In all my evangelizing these past twenty-one years, I have always encouraged everyone to live the message of the Blessed Mother of Medjugorje: daily Mass, fifteen decades of the Rosary each day, fasting on bread and water on Wednesday and Fridays, monthly confession and conversion of the heart each day. Throw in tithing, forgiveness, loving thy neighbor, first Fridays and Saturdays, Stations of the Cross, taking care of widows and orphans and a myriad of other prayers and you are on your way to loving God.
Even so, we all must keep in mind that suffering is a part of life and dying is not easy. It is difficult for the person to whom it is happening and difficult for those around the dying person. Being ready takes preparation now and a lot of grace. If you put off preparing for the journey to heaven the odds of everything going perfectly for you at the last minute are going to be long ones indeed. If you don’t beat the odds so heavily stacked against you, then the real suffering begins and never ends and there is no beauty in that suffering.
We do not dwell enough on the possibility of ending up in hell and that is the reason that so many people go there. As human beings who are full of pride and convinced that we are in control, we think we can play the odds with our eternal salvation. Should someone suggest those same odds be applied to, say, our 401k plan, we’d be horrified. Yet we do it without hesitation with eternity. The failing of theological instruction of modern man has put us in a very dark time as Saint Pio put it. Hell is such an unwelcome word that it cannot even be found in the Apostles’ Creed these days, even though the Catechism still employs it.
We live in very precarious times where suffering is avoided at all costs and pious preparation for heaven is ridiculed and exchanged for a false belief that the mercy of God will take care of all things. You will find no saints expending just minimal effort toward capturing the grand prize for running the race to the finish. Suffering is part of that race and you either embrace it or fall by the wayside of the very narrow path to heaven, as others pass you by.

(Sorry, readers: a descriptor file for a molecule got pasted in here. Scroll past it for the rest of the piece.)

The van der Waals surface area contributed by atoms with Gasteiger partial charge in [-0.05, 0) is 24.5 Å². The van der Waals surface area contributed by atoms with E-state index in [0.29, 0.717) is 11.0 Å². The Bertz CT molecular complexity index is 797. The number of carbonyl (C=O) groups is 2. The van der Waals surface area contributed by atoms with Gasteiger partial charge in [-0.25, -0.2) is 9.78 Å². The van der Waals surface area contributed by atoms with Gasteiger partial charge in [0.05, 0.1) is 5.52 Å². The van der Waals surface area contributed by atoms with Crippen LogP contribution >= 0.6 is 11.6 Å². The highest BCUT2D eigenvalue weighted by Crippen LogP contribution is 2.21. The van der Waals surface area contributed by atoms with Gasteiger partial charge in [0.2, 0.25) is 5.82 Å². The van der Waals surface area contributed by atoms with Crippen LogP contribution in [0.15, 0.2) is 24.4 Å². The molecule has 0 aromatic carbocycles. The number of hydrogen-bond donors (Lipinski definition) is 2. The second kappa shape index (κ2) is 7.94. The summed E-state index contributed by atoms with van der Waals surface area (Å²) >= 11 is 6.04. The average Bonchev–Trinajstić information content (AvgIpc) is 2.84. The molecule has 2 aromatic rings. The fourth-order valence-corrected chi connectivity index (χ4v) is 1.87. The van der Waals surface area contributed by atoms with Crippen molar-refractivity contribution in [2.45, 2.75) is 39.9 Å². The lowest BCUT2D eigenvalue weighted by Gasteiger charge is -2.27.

Complaining about suffering has never gotten anyone into heaven – and has never actually relieved any suffering, so why be a complainer? It does not please God and it certainly will not do you any good. Complaining about suffering will generally make you and everyone around you feel worse and that is the last thing you need.
Make suffering your friend and know that in doing so, grace will be close behind. Unite your suffering with that of Jesus Christ for the salvation of sinners and your relationship with your Father in heaven will improve - maybe so much so that one day we will live with Him there.
Doubt is the enemy of holy suffering and the converse is faith. Faith can see you through all the distractions. Faith can give a girl her modesty back and God knows we have almost lost all sense of modesty. Because of the lack of faith men have exchanged true love of a woman for lust and so we suffer the wrong kind of suffering.
As our government turns inexorably toward socialism and Marxism and now we hear out loud the threat to nationalize our oil companies (because Chavez did it!!!) do we stop to think how we have gotten to this point? I believe this kind of suffering is brought on by sin and affects the whole world. This kind of suffering we can do without.
But the suffering of daily life and the aches and pains that lie therein are there for a purpose. They increase with age and if you allow faith to increase as well, you will suffer to your advantage and be able to offset the terrible and dreadful suffering that Satan has waiting for us should we provide him the least opportunity.
Suffer well, my friend, suffer well.